Wednesday, February 28, 2018

Cooped Up: Falling for our Feathered Friends

Sometimes when you sit down to brainstorm a book, your mind goes on an odd journey... I found a photo and there was a perfect spot on the hat of the young woman where i could add something through photo editing. And being somewhat of a Victorian Era nut, I'd seen my share of add ons for a Victorian Hat and decided on a Bird... then I thought my hero could call my heroine 'Birdie' and what would make it even more fun? (At least for me) was to have a whole flock of chickens in the story!

I know a bunch of people that have chickens as part of their household and I feel a little sad and jealous when I talk to them because at the moment we are a chicken-less family. But that is neither here nor there.

When we first started to raise chickens it was because my son was a Boy Scout Camp Counselor. He was assigned to the Nature Hut and while he'd managed to capture one of the wild chickens at the camp, someone had let the chicken out and back into the wild.

What was a mom to do? I went to the local hatchery (which was conveniently about four blocks away in Kalihi, HI. The folks at the hatchery were so sweet... they gave us the whole rundown on chickens and their care and feeding and we left with some chicks that were extra from their last hatch. They went with me on the long drive up to Camp Pupukea on the North Shore of Oahu and spent about a week under a lamp for heat before they entered their big coop at the Nature Hut.

Once camp was over, my son brought them home. They were like his little babies and well, we were excited to have them at home since we were caring for my grandparents and my grandfather used to raise racing pigeons and liked the sound of birds.

Less than a month later, we started to have eggs. Eggs!  How awesome was that!

Well, part of the lesson from the hatchery was NOT to let the chickens get a taste for the eggs, because they will eat them if they get it in their head, so we learned the sound of the chickens as they laid the eggs and would rush out after we heard the fourth 'call' and use the long BBQ tongs to reach into the homemade coop and 'rescue' the eggs.

Now, all of my life, I've heard and read in books that chicks 'cheep' and chickens 'cluck' - well I'm here to challenge that notion. So much so because the four Pick-a-little ladies seemed to have three different languages. One they would use when it was just them outside. One when my mother or my son would go out to feed them. And one when I would go out to get the eggs and clean the coop.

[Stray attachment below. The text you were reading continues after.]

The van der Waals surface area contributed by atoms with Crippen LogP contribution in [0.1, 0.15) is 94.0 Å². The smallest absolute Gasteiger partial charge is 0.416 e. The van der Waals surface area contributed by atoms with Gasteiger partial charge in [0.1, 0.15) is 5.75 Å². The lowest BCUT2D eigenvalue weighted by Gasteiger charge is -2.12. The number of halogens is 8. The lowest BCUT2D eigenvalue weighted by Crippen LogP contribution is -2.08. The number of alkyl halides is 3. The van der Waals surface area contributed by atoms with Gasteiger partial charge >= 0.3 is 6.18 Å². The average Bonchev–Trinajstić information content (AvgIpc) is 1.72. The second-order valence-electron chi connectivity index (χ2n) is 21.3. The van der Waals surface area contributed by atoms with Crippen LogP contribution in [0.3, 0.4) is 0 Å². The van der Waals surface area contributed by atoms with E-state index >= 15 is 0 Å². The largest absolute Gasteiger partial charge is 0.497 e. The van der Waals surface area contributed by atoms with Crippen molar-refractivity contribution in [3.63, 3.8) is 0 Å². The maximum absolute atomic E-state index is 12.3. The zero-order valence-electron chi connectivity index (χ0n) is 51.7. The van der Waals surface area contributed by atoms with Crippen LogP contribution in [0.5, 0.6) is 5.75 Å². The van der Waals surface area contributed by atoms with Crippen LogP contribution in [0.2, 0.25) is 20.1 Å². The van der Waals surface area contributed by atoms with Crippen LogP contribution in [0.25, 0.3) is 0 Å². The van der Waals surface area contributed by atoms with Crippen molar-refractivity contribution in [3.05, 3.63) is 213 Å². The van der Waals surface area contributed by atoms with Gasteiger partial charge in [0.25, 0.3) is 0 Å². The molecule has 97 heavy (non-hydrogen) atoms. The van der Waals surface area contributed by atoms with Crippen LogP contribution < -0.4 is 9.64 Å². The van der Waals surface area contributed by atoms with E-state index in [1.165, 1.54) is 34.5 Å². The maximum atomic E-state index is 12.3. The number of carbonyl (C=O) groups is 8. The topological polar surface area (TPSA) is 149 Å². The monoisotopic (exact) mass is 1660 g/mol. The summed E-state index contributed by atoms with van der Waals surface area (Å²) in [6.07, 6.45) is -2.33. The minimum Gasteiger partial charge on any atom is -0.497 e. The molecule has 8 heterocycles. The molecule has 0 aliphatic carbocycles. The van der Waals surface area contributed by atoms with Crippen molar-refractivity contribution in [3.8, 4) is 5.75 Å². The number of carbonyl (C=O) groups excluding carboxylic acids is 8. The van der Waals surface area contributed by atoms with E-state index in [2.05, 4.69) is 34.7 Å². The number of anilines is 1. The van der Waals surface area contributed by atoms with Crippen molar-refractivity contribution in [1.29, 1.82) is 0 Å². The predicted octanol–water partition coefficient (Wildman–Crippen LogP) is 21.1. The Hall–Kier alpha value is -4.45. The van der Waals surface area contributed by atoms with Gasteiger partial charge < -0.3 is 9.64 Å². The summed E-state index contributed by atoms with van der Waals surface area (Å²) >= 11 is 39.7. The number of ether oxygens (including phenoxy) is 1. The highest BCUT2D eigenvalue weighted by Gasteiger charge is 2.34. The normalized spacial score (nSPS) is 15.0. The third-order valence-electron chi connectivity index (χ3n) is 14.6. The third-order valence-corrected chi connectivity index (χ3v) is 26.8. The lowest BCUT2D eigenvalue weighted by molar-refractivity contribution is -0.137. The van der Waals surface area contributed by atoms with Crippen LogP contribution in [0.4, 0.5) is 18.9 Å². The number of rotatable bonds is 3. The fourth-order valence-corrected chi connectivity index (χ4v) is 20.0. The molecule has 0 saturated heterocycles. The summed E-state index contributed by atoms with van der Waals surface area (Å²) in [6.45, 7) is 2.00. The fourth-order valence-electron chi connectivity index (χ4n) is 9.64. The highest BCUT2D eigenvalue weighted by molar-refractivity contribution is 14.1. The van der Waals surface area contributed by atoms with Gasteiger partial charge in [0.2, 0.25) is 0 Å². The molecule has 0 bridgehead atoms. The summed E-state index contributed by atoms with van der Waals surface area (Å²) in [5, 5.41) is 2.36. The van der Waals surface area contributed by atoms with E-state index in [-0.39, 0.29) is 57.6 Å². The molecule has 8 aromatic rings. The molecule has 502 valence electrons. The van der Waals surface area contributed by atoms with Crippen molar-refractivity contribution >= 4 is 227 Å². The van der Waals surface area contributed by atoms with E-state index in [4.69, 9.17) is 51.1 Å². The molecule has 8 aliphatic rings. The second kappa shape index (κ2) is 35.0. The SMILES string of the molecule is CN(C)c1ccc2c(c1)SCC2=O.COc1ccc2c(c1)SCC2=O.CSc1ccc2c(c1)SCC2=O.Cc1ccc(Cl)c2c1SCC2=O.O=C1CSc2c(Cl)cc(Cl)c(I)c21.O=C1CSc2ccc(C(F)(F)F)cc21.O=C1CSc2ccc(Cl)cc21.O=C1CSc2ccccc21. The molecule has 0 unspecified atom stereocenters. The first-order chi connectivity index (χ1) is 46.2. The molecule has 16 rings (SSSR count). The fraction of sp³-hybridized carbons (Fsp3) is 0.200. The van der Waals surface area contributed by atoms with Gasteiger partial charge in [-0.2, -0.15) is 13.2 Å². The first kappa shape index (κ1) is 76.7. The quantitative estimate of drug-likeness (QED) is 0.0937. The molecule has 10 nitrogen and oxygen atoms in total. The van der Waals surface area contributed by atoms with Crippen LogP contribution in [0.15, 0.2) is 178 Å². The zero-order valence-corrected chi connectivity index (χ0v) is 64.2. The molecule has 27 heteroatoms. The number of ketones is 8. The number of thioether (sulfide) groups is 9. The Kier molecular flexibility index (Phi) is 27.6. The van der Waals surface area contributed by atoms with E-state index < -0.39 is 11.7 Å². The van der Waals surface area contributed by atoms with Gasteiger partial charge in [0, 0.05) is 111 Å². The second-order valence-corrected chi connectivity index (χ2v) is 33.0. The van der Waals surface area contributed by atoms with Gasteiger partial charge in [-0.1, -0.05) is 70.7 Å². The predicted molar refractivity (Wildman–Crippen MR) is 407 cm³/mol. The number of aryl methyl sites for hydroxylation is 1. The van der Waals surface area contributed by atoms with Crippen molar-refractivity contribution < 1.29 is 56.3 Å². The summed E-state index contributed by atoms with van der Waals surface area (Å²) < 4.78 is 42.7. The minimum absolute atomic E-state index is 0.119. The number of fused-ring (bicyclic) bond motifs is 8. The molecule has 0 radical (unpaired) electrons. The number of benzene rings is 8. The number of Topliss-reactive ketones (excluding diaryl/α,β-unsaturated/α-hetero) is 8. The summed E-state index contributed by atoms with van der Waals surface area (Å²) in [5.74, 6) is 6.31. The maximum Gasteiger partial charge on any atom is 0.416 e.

I'm not kidding. I also will swear on any book that you want that they understood us... perhaps a little too well.

There was a week-long stretch where we only had three eggs from four chickens. Concerned for their health I went back to the hatchery. The lovely ladies there explained that if each wasn't laying an egg, there might be a blockage. So my job was to reach up INTO the egg vent and feel around for the blockage.

Okay, what?

Determined to help these babies and default members of the family, I went back to the house and sat down outside in front of the coop. I held up my hand and the four paced their way over to me. I strapped on a rubber glove that came from our endless supply of senior care items, and told the four feathered ladies that if the next day came and there were only three eggs... I would have to reach up into each of them until I found the blockage. I told them it was for their own good. It wasn't going to make me happy to do it. My son was at Band Camp and someone had to reach up in there and (yuck) take care of business.

The next morning, bright and early, I heard the chickens calling out after laying and when I went outside... we had four perfect eggs. Well goodness... wasn't that a funny twist and turn of events?

Eventually we had to leave the house in Kalihi when my grandfather passed away and our neighborhood wasn't zoned for four chickens... so we found a farm in Waimanalo that would allow the chickens to run free in the grass. So the farmer came to pick up our chickens and take them to his home.

To this day our family still misses our feathered friends. That's part of the reason why I added Chickens in "Home to Roost" It was a way to be close to them again, if only in my imagination.  It's a lot cleaner and less pecking. Still, nothing beats a cuddle from a big fluffy chicken.

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  1. Aren't chickens fun? We started out with them from a neighbor who wanted to get rid of their four pet ones. My oldest daughter fell instantly in love with them. When they got too old we then got 9 chicks and she sells the eggs she gets. She does everything for them - I don't have to lift a finger! I adore watching them, though. They can be so hilarious and full of personality. Thanks for sharing! Your story made me laugh.

  2. I've always disliked chickens, probably because of early childhood experiences. Still, they are fascinating creatures. I can see why you would add them to a story. Doris